By Joel Warner
By Michael Roberts
By Alan Prendergast
By Michael Roberts
By Michael Roberts
By Amber Taufen
By Patricia Calhoun
By William Breathes
Nunez bore five more children before Zendejas died of exposure on a trip to the mountains, after just eleven years of marriage. "It was one of the hardest things I've gone through," says Nunez. "And I had six children, and I didn't know what to do." Luckily, her grandmother and mother helped out in the restaurant, along with many other relatives. And it wasn't long before the feisty, petite, rojo-haired Lupe caught the eye of Rodolfo Nunez.
They were married for 21 years. "I think he got tired of so many kids," she says, laughing. By the time they were divorced in the late Seventies, they had ten total--five boys, five girls--and all of them helped out in the restaurant.
That restaurant had moved from Larimer to East Colfax in 1959; in 1965 it moved to 1361 Court Place, where it would spend the next 29 years.
It was at the La Bonita on East Colfax where then-governor Steve McNichols, Bill McNichols's brother, became a regular customer. Nunez still has the business card he gave her, and she's thinking about having it framed. "He was so nice," she says. "He and his wife used to come in for a late dinner, and then at 2 a.m. I'd say, 'I have to close,' and they would make their security guards go home. The guards always fought with McNichols, because it was against the rules for them to leave him, but they would leave, and he and his wife would sit in the back on packing crates next to the pop machine while I finished cleaning the kitchen. They'd drink and have a good time, and then my brother Al would drive them home."
Many other politicians--and a few celebrities, Don Ameche among them--called La Bonita their home away from home. There was presidential candidate Henry Wallace, who held a fundraiser at La Bonita during his campaign, former Denver district attorney Norm Early, former mayor Federico Pena and former congresswoman Pat Schroeder, who loved her food, Nunez says. "So many nice people have supported me over the years," she adds. "Even Wilma, the wife of Mayor Webb, used to come in all the time, and they were so nice to me. Now they stay away, I think, because of the trouble we're having. I've always felt, though, that people in this city have been good to me."
The City of Denver certainly was good to Nunez. She needed $534,000 to buy the Plain View building and its inventory, which included kitchen appliances and restaurant furniture. Vectra Bank had been willing to lend her only $94,000, but in 1994, MOED tossed another $300,000 into the kitty.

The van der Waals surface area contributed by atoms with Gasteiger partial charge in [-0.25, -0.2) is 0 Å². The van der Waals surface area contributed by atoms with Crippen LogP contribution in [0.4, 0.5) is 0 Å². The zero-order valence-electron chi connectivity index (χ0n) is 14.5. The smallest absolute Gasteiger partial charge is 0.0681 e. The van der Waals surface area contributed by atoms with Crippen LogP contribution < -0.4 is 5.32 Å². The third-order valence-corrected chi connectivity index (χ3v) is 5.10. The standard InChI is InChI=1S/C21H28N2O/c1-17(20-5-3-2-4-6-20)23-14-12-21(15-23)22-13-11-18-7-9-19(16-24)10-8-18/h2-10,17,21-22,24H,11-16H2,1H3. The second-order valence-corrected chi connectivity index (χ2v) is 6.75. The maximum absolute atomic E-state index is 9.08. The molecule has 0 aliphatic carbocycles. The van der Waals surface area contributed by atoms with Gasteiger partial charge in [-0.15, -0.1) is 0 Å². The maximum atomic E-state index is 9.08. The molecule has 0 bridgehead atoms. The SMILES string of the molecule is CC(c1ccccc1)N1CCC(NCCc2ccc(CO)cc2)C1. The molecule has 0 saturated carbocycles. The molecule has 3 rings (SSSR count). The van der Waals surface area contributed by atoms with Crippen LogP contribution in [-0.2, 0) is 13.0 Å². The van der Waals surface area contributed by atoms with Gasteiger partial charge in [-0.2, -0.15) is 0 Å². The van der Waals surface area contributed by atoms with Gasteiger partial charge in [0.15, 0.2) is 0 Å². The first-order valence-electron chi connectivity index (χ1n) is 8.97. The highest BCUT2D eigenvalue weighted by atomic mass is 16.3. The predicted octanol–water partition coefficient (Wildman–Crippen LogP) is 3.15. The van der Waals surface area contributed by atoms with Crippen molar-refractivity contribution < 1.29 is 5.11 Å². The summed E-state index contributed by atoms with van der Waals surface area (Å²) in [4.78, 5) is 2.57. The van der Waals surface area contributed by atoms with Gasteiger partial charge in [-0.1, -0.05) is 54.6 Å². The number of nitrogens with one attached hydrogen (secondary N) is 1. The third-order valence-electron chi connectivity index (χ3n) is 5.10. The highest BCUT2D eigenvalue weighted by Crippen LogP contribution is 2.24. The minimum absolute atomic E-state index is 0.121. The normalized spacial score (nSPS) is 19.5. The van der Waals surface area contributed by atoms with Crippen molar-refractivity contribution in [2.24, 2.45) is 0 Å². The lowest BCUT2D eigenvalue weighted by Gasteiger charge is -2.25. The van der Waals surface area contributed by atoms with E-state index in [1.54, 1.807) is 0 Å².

MOED lends money to minority-owned businesses in neighborhoods that have been identified as needing an economic boost. West Highland is one of them, and MOED's Lysaught says the business plan Nunez and her family presented seemed solid. "She'd had such success with her previous endeavors, and her family had several key members who came forward and said they were going to help with the restaurant and support Lupe," Lysaught says. "And frankly, she had an excellent credit history. The bank was willing to work with her, and they worked with us to get her the money she needed to make up the rest. She went through a rigorous review process from both us and the bank, and we only lend where the project seems desirable."
Putting a Mexican restaurant into the Plain View--a longtime northwest Denver Democratic watering hole that had, at various times, served Italian and Chinese food--may have seemed like a desirable project, but Nunez quickly realized that the building was too big to support her restaurant. Not only was the dinner business as bad as it had been downtown, but the lunch business was even worse--and the few pool tables she'd installed in the restaurant didn't help. So rather than expand the pool hall into the warehouse section of the building, Nunez decided to put in a dance and banquet room to bring in the crowds.
There certainly was plenty of room for a dance club. Originally, the building had housed a car dealership; subsequent tenants turned the display room into a storage area. "It was so full of junk when we took it over," Nunez says. "It took us weeks to hand-carry everything out of there, and it was so filthy." She applied for, and was granted, a cabaret license--with no opposition from the neighborhood. "Why would we?" Corn asks. "We wanted to see a local business thrive, and there was no indication that there would be any problem."
Nunez spent thousands of dollars painting the cavernous room, putting in a dance floor, a DJ booth and a disco ball and filling the space with tables and chairs and two bar areas. Locals soon began booking the place months in advance for their graduation parties, wedding receptions and business functions, and Nunez began to breathe easier about her loan payments.
But not for long. The police started getting complaint calls from neighbors in February 1996, barely two months after Nunez's dance hall opened. Although the restaurant portion of La Bonita sits on 38th Avenue, the dance hall is behind it, closer to the alley between 38th and West Clyde Place and closer to residences.